Convent of the Holy Infant Jesus

Singapore Infopedia


Convent of the Holy Infant Jesus (CHIJ) is the oldest Catholic girls’ school in Singapore. Founded in 1854 by the French sisters of the Congregation of the Holy Infant Jesus, the school was established at the corner of Bras Basah Road and Victoria Street (present site of CHIJMES).1 It moved to Toa Payoh in 1983, and henceforth the primary and secondary sections were renamed CHIJ Primary (Toa Payoh) and CHIJ Secondary (Toa Payoh).2

Father Nicholas Barré, a French Minim priest, founded a new religious congregation – the Charitable Mistresses of the Schools of the Holy Infant Jesus – in France in 1666, and its mission was to educate girls, especially the under-privileged. The order arrived in Singapore in 1854 to set up schools for girls.3

The order’s establishment in Singapore is attributed to Father Jean-Marie Beurel of the Missions Étrangères de Paris. While establishing a Christian school for boys (known today as the St Joseph’s Institution) in Singapore, Father Beurel also saw the need to educate girls and wrote to the Infant Jesus Sisters in France to send nuns to Singapore for this purpose. He personally accompanied the first mission of five sisters from Antwerp, Belgium, to Singapore in 1851. However, the treacherous five-month journey claimed the life of one, lost one and saw the remaining three sent to Penang instead. It was only in 1854 that Singapore received its pioneering mission of Infant Jesus Sisters comprising Mother Mathilde Raclot, Mother St Appollinaire, Sister St Gregory Connolly and Mother St Gaetan.4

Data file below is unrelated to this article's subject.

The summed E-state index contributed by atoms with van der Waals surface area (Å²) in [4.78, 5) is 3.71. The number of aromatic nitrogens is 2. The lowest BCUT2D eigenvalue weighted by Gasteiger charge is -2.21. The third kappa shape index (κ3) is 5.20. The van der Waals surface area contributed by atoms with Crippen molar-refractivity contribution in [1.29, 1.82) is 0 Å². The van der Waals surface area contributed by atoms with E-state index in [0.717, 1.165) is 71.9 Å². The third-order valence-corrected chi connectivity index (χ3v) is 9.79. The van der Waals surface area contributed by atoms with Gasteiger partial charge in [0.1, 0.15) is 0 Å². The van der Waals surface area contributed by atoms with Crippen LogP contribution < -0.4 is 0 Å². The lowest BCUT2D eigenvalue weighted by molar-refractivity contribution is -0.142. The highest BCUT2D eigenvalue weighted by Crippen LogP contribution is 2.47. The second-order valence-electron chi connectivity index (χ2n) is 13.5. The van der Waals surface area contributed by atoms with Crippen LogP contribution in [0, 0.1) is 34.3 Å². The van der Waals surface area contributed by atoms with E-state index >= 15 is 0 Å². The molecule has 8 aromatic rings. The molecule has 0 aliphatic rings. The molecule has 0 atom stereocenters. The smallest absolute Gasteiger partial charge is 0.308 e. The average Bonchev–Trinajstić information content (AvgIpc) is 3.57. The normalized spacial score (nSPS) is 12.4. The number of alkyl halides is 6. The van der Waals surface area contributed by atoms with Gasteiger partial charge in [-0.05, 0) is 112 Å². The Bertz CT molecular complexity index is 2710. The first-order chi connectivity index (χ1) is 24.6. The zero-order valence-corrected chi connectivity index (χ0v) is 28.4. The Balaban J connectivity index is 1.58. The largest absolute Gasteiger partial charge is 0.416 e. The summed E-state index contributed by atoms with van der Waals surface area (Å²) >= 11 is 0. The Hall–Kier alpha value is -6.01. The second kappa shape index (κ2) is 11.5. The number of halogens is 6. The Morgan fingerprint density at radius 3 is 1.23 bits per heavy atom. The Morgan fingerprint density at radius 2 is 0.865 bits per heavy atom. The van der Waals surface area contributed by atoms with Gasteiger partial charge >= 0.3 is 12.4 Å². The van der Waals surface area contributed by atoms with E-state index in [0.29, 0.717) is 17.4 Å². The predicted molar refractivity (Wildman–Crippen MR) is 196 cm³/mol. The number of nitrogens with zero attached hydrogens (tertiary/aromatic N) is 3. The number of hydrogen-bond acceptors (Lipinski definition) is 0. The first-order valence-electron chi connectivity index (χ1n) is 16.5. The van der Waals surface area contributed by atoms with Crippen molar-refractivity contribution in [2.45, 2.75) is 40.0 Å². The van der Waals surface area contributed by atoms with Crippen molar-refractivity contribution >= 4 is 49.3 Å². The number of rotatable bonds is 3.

The sisters lived in a house called Caldwell House, which was located at the corner of Bras Basah Road and Victoria Street. Father Beurel had acquired the house with his own money as help from the government was not forthcoming. They began work immediately and commenced classes, in the process establishing the first CHIJ school – known as Town Convent due to its location  in the city area – in Singapore with 14 fee-paying pupils, nine boarders and 16 orphans just 10 days upon their arrival.5 In addition, the sisters established an orphanage and a boarding house within the school grounds.6

As the work of the sisters expanded over the years, Father Beurel acquired several neighbouring plots of land that stretched from Bras Basah Road to Stamford Road. By 1862, the school enrolment had reached 145 students. In 1881, the government declared the convent a government-aided school. The Junior Cambridge examinations were started in 1904 and secondary education began the following year.7

A new Gothic chapel designed by Father Charles Benedict Nain was added to the convent. It was completed in 1903 and consecrated in 1904. Father Charles was a French priest of the Missions Étrangères de Paris who had arrived in Singapore in 1898 to become the assistant parish priest at the Cathedral of the Good Shepherd.8

In 1931, the convent bought over the former premises of Hotel van Wijk along Stamford Road. It became the Chinese section of the school named Victoria Girls’ School, and later renamed St Nicholas Girls’ School. The convent reopened two months after the Japanese Occupation began, and was renamed Victoria Street Girls’ School under the Japanese authority.9

In December 1983, the school on Victoria Street moved to a new site in Toa Payoh to make way for the Mass Rapid Transit (MRT) headquarters. Classes at the new premises started in 1984 and since then the primary and secondary sections had been split and renamed CHIJ Primary and CHIJ Secondary.10 The schools were officially opened on 17 August 1985 by the Vatican Ambassador to Singapore, Archbishop Renato Martino.11

In 1985, CHIJ Secondary began offering the Art Elective Programme for students to pursue higher art education.12 In 1994, CHIJ Secondary was granted autonomous status by the Ministry of Education,13 and in 2007 the school was named a Centre of Excellence for Language and the Arts.14